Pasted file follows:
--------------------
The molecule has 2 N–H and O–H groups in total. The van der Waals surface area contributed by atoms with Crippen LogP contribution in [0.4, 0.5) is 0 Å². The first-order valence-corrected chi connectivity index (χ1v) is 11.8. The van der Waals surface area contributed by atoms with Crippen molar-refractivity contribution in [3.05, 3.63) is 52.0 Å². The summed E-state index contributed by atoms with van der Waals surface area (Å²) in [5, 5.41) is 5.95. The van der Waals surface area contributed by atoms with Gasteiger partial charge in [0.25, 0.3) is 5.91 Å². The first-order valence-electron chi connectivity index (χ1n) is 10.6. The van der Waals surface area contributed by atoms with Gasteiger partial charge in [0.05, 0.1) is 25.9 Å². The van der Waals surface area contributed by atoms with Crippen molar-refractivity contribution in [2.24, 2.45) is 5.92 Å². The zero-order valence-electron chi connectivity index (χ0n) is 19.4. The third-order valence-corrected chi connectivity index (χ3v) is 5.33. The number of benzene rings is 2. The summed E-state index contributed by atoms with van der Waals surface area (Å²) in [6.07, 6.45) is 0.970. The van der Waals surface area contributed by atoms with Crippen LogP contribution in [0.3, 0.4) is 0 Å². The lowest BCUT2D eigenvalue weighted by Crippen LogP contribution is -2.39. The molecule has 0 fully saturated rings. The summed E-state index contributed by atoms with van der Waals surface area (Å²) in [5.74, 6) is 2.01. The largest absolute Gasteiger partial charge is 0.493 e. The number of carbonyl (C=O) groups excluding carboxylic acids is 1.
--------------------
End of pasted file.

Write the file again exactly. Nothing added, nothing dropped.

The molecule has 2 N–H and O–H groups in total. The van der Waals surface area contributed by atoms with Crippen LogP contribution in [0.4, 0.5) is 0 Å². The first-order valence-corrected chi connectivity index (χ1v) is 11.8. The van der Waals surface area contributed by atoms with Crippen molar-refractivity contribution in [3.05, 3.63) is 52.0 Å². The summed E-state index contributed by atoms with van der Waals surface area (Å²) in [5, 5.41) is 5.95. The van der Waals surface area contributed by atoms with Gasteiger partial charge in [0.25, 0.3) is 5.91 Å². The first-order valence-electron chi connectivity index (χ1n) is 10.6. The van der Waals surface area contributed by atoms with Gasteiger partial charge in [0.05, 0.1) is 25.9 Å². The van der Waals surface area contributed by atoms with Crippen molar-refractivity contribution in [2.24, 2.45) is 5.92 Å². The zero-order valence-electron chi connectivity index (χ0n) is 19.4. The third-order valence-corrected chi connectivity index (χ3v) is 5.33. The number of benzene rings is 2. The summed E-state index contributed by atoms with van der Waals surface area (Å²) in [6.07, 6.45) is 0.970. The van der Waals surface area contributed by atoms with Crippen LogP contribution in [0.3, 0.4) is 0 Å². The lowest BCUT2D eigenvalue weighted by Crippen LogP contribution is -2.39. The molecule has 0 fully saturated rings. The summed E-state index contributed by atoms with van der Waals surface area (Å²) in [5.74, 6) is 2.01. The largest absolute Gasteiger partial charge is 0.493 e. The number of carbonyl (C=O) groups excluding carboxylic acids is 1.